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Matching Circuit Errors to Data Patterns

IP.com Disclosure Number: IPCOM000088599D
Original Publication Date: 1977-Jul-01
Included in the Prior Art Database: 2005-Mar-04
Document File: 2 page(s) / 13K

Publishing Venue

IBM

Related People

Smith, PM: AUTHOR

Abstract

In electrically loadable associative arrays, such as programmable logic arrays, PROMs, and the like, bit positions in a wordline may be stuck, indicating either a zero or a one position. Rather than make the entire wordline inoperative, matching such error patterns to data patterns used to control or operate the associative array bypasses the effect of such defective bits. That is, when a bit is stuck to a zero, a data pattern is inserted in a wordline that has a zero at the defective bit position. Correspondingly, when a bit is stuck to a one, a data pattern having a "1" at the defective bit position is selected. When a plurality of bits are stuck to a predetermined data pattern, a data pattern similar to such stuck bits then can be selected.

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Matching Circuit Errors to Data Patterns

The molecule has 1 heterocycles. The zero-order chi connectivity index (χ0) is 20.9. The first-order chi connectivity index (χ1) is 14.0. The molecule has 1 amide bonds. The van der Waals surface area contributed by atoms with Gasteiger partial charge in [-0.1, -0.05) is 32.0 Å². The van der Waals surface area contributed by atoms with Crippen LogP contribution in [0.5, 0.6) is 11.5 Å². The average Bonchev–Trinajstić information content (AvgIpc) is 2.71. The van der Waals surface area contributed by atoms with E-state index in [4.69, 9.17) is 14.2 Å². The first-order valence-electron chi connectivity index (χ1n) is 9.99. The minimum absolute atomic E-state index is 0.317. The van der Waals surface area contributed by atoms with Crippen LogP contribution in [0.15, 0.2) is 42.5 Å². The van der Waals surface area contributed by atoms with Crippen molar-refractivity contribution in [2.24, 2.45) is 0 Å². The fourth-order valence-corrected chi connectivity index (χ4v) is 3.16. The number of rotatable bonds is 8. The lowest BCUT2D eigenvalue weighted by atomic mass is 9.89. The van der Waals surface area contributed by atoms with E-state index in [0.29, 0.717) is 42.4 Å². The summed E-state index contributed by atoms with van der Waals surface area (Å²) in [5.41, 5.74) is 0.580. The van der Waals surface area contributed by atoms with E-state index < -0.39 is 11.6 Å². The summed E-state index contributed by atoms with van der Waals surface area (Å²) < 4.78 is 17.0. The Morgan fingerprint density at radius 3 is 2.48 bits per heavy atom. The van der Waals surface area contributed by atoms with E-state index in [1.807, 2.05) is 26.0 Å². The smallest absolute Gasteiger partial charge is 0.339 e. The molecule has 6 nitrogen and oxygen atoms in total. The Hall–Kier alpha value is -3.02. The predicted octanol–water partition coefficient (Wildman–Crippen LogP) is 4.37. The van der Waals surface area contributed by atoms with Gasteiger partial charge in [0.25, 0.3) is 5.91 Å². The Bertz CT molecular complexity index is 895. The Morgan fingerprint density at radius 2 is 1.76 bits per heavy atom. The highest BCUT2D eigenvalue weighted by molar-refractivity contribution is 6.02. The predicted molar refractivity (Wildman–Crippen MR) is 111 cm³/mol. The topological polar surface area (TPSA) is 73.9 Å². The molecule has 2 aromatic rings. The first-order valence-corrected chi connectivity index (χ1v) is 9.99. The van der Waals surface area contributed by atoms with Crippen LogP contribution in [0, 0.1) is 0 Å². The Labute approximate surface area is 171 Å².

In electrically loadable associative arrays, such as programmable logic arrays, PROMs, and the like, bit positions in a wordline may be stuck, indicating either a zero or a one position. Rather than make the entire wordline inoperative, matching such error patterns to data patterns used to control or operate the associative array bypasses the effect of such defective bits. That is, when a bit is stuck to a zero, a data pattern is inserted in a wordline that has a zero at the defective bit position. Correspondingly, when a bit is stuck to a one, a data pattern having a "1" at the defective bit position is selected. When a plurality of bits are stuck to a predetermined data pattern, a data pattern similar to such stuck bits then can be selected.

Minimization of matching the error pattern to data patterns is achieved by using a very simple sequence of operations. Assume that the wordlines in the associative array are numbered from zero through 49. The array is programmed such that most operational data patterns are inserted at the lower numbered wordlines with the remaining wordlines being NO OP'ed. A NO 0P can be either all zeros or all ones or other data patterns. A NO OP in the array does not have to match the input, bit for bit. For example, the first 35 wordlines in a given array may have data patterns to be associated with inputs, while the last 15 may be all NO OP'ed. 0n the other hand, another array may have 48 lines with data patterns, the last two wordlines being NO OP'ed.

The data patterns to be stored in the various wordlines are loaded in sequence beginning with wordline number zero and extending through wordline number 49. Each wordline is tested as it is loaded for determining whether or not the data pattern loaded is reflected by a readout of the wordline. If not, one or more bits in the loaded wordline are stuck and do not coincide with the loaded data patterns.

At this time the word pattern attempted to be loaded and tested is the highest nu...